“Ho Chi Minh wanted to be cremated when he died, as is our custom. But, when Ho Chi Minh died in 1969, the civil war was still going on. The generals were afraid that if the people knew he had died, they would lose heart and stop fighting. This was just after the North had suffered a terrible defeat during the Tet Offensive of 1968 and already rumours were circulating that he died because of the stress. But I think he died of old age. He was 79 and in those days, people didn’t live as long – although 79 is no age at all now. Millions of people come from all over each year to pay their respects and, perhaps to pray.” He gestured to the long line of people snaking across the square. “They come as early as 6:00 in the morning and it can take two and a half hours to actually get to the mausoleum. There, if you go inside, you can still see his body, preserved by nitrogen in a glass sarcophagus.”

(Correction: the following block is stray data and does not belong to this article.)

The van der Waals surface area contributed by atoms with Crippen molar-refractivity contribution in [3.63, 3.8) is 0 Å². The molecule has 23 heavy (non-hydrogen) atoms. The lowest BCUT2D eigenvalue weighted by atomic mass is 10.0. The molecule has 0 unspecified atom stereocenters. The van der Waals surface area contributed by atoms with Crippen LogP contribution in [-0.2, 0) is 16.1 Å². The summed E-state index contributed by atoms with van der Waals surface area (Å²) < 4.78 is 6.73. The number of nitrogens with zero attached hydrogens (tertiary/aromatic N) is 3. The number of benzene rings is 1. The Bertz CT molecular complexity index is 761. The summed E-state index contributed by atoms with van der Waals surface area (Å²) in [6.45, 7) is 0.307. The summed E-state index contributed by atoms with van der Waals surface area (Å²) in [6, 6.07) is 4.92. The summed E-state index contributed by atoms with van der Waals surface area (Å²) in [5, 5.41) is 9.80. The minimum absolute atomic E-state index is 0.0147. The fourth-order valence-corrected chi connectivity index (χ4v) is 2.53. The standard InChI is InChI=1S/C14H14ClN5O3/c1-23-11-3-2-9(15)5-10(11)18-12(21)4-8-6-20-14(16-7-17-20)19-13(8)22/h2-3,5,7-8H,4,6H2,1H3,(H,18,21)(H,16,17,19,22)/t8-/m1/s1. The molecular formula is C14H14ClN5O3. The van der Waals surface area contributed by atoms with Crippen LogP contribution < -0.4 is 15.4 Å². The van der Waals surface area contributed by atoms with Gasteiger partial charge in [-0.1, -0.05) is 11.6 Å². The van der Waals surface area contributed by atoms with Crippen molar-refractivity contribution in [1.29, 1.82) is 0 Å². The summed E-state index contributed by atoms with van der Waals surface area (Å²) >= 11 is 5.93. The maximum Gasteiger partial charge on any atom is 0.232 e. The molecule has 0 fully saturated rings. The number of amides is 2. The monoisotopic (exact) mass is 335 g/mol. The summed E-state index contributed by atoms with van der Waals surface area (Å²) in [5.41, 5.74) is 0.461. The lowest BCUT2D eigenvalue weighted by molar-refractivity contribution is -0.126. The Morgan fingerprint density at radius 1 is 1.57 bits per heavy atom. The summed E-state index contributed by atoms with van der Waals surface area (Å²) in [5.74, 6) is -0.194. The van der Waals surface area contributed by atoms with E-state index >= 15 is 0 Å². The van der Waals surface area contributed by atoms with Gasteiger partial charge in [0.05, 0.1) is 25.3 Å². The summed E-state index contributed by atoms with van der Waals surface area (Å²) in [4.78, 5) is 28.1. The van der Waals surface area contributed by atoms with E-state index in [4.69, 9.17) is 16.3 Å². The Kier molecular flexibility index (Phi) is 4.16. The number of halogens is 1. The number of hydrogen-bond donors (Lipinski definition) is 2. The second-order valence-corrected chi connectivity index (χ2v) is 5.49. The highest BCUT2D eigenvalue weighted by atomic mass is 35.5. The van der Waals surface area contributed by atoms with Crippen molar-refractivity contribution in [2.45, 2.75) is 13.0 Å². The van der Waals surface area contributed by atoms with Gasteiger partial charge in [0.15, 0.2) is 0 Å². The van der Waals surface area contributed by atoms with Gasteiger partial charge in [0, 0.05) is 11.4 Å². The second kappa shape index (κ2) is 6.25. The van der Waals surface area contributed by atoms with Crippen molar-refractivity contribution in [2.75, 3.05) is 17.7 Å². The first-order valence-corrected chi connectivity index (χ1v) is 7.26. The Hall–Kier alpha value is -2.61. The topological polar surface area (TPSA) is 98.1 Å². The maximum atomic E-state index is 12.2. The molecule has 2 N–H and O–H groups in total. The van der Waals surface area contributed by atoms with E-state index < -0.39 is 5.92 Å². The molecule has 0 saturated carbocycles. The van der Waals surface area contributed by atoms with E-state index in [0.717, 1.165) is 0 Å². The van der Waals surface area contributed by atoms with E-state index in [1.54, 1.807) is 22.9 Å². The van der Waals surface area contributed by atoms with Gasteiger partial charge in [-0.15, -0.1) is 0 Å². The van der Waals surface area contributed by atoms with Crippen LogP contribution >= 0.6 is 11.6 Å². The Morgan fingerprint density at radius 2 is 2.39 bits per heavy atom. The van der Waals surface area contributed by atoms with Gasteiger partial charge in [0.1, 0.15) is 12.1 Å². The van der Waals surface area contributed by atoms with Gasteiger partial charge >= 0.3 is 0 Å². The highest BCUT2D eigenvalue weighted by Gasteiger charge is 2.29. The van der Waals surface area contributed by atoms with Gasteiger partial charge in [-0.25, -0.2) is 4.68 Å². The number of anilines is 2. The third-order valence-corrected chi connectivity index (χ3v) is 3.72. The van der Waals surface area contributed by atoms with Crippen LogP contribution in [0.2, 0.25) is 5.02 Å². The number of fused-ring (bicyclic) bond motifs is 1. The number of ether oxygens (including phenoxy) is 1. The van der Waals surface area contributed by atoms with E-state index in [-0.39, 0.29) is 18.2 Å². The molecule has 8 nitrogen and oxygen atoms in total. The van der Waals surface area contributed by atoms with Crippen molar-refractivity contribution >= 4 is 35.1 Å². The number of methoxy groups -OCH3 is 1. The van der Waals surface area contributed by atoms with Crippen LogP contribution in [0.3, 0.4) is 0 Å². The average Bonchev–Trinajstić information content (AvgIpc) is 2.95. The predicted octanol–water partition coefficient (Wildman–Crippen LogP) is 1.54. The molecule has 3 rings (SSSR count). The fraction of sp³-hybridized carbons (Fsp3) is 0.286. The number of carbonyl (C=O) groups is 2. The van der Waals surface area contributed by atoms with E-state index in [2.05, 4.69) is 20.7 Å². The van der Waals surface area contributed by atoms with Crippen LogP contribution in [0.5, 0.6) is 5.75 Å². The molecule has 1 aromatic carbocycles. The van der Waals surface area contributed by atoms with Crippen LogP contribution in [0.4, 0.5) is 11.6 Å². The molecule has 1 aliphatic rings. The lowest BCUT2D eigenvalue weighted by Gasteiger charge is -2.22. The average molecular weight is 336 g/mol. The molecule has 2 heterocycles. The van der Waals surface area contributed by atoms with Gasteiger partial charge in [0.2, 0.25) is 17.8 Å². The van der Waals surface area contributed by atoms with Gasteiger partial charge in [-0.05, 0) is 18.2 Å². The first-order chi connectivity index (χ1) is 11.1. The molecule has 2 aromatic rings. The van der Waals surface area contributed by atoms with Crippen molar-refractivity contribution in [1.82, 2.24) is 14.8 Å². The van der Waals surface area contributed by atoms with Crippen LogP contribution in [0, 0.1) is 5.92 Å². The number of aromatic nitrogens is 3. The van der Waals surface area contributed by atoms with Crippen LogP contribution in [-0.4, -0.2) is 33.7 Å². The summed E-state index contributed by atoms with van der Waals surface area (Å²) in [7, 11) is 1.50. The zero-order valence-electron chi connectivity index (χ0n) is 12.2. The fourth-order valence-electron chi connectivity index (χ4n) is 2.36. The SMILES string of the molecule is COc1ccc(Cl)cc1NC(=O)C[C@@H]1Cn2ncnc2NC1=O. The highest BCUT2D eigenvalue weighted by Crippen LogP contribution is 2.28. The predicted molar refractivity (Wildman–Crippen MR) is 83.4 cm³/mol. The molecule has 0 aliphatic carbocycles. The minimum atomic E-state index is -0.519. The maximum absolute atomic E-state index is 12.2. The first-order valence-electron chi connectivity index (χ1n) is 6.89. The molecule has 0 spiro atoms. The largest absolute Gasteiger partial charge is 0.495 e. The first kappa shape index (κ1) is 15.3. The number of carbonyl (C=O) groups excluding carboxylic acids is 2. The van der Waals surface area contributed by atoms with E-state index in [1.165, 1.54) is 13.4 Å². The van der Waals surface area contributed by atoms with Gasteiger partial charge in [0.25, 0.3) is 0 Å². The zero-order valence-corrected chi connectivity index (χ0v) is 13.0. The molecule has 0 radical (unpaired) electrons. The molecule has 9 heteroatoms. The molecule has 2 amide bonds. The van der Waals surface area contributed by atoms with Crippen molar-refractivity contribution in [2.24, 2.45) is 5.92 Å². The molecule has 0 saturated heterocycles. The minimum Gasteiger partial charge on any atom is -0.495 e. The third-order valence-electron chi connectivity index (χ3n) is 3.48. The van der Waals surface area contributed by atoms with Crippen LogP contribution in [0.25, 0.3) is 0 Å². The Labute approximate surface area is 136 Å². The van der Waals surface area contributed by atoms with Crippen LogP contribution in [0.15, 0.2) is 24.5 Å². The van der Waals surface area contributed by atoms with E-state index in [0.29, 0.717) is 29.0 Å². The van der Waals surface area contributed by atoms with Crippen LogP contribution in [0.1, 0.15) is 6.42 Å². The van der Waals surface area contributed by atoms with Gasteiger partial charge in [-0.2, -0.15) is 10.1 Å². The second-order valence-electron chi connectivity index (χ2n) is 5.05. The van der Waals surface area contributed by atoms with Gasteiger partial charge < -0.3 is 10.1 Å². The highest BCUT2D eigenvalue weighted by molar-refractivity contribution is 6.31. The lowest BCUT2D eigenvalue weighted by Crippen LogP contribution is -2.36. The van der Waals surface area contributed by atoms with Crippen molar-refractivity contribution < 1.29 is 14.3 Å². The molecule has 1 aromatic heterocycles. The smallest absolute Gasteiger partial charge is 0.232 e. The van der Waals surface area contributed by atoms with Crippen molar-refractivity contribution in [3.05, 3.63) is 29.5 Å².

“The Emperor Ly Thai To was getting old but he still had no children. He went from pagoda to pagoda, praying to Buddha for a son. One night he dreamt that he came across the Bodhisattva Avalokiteshvara seated on a great lotus flower in a square-shaped lotus pond on the western side of Thang Long Citadel. The Emperor pleased with the Bodhisattva to give him a son. Months later, the Queen gave birth to a male child. The Emperor was so pleased he ordered the construction of a pagoda supported by only one pillar to resemble the lotus seat of his dream in the honour of the Bodhisattva Avalokiteshvara in 1049." Han said as he led us up to the pagoda. “A pillar rises from the middle of a lotus pond, and on it sits a temple in the shape of a lotus flower, a Buddhist symbol of purity, since a lotus blossoms in a muddy pond, and like the one he saw in the dream. At the time it was located in what was then the Tây Cấm Garden in Thạch Bảo, Vĩnh Thuận district when the capital was called Thăng Long. Before the pagoda was opened, prayers were held for the longevity of the monarch, and during the Ly Dynasty era, the temple was the site of an annual royal ceremony on the occasion of Vesak, the birthday of Gautama Buddha. A Buddha-bathing ceremony was held annually by the monarch, and it attracted monks and laymen alike to the ceremony. The monarch freed a bird, which was followed by the people.